By mid-1988 Discovery was profitable and they hired Tim Cowling, an award-winning executive producer at National Geographic Television, to head up their production effort. Friends and colleagues were struggling to get funded by PBS or a foundation, a tedious and usually disappointing process, but they still were universally shocked that we would produce for cable! No one took cable seriously. As a famous song about Ted Turner put it, “We were cable, when cable wasn’t cool!”

David Macaulay had come out with a popular book in 1988 called The Way Things Work.” Tim said Discovery wanted a series based on the same idea, but we thought viewers would quickly get bored watching the way mechanical objects worked. People were interested in other people. We suggested a program based on the inventors, with the objects of their creation only a part of the package. Invention was a co-production with the Smithsonian Institution.

Paul Moller’s Flying Car

 Invention, hosted by NBC correspondent Lucky Severson, premiered on Discovery on October 2nd, 1990 at 9:30 p.m. The first show featured Paul Moller’s flying car. For that story, in addition to Moller, we interviewed Gore Vidal. As a boy, Vidal helped his inventive father test an earlier attempt at a flying car, the Pitcairn autogiro. For a segment on the invention of the juke box, we interviewed BB King on its importance to the evolution of African-American music.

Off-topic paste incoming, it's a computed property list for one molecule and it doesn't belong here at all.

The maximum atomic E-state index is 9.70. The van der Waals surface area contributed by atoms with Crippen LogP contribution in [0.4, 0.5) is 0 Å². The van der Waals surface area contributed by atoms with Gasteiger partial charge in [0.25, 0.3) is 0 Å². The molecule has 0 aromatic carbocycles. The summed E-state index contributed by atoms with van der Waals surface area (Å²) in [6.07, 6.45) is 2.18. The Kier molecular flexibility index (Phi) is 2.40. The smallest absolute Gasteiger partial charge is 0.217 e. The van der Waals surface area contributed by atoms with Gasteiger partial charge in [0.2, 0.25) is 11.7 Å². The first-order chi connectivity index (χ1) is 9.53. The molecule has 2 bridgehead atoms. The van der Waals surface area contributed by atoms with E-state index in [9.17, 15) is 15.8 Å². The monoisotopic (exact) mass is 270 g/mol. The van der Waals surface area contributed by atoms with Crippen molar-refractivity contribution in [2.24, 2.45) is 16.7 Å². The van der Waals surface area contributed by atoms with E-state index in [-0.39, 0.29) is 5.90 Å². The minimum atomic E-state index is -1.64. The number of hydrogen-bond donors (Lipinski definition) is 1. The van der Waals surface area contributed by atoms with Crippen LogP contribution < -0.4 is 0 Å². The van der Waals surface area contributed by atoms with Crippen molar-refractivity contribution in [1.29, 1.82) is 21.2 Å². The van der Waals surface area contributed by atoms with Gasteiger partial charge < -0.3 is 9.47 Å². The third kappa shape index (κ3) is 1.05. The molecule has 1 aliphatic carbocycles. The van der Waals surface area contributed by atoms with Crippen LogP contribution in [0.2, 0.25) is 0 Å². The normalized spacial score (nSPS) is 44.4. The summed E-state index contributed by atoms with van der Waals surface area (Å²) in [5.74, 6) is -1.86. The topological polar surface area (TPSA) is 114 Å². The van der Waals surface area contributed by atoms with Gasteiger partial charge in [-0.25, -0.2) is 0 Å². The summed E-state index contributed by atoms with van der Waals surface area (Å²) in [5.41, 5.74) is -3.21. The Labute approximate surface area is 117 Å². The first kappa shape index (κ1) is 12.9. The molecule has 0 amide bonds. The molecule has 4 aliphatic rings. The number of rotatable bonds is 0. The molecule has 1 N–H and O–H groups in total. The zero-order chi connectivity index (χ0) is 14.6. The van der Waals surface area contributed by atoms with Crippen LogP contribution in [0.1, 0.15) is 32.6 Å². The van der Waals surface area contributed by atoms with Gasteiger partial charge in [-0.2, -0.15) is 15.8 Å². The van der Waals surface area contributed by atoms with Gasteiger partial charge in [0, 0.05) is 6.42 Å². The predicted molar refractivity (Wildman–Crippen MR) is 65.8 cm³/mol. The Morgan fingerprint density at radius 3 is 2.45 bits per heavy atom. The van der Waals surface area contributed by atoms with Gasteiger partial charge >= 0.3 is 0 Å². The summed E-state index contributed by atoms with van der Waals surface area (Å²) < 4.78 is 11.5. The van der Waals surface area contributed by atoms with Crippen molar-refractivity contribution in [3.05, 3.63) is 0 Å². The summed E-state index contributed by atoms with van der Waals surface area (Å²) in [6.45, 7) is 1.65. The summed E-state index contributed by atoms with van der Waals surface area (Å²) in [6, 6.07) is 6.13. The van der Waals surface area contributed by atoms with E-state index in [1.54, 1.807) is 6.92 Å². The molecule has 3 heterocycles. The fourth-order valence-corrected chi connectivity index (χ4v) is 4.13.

Invention was a ratings dynamo. The ad sales staff in New York told us that they could run Invention segments multiple times and charge the same ad rate because audience numbers stood up so well. Inventors were fascinating, always intelligent, frequently colorful and sometimes brilliant. We aimed to produce shows that a reasonably intelligent fourteen year old could understand and experts would say got it right.

Invention seemed to us to prove that intelligent programming, aimed at viewers’ curiosity and desire to understand the world, could be commercially successful. Like Inside Story I thought it would go on forever. The series lasted five seasons under our guidance, broadcasting 59 half hour programs and a one-hour special on Leonard da Vinci.

In 1995 Discovery cancelled our work-for-hire contract and turned the show over to an Australian production company. They never explained why. Our ratings had remained exceptional. We offered to meet the Australian’s budget, if that were the issue. The show sold internationally. When our host Lucky Severson began to introduce himself to his Japanese hosts on a field shoot, they replied, “No need. You are the invention man!” I thought John Hendricks might save it but we never heard a word from him.

The Australians apparently hoped to make the show even more popular by taking it down market, with pieces like, How Does Foam Get on Your Beer. They replaced Lucky with an older host. Discovery canceled the Australian version after one season.

 

One response to “Who Stole My Country 119 – When Cable Wasn’t Cool

  1. Chris, we’ve both been lucky to get into that narrow time slot between invention and degradation.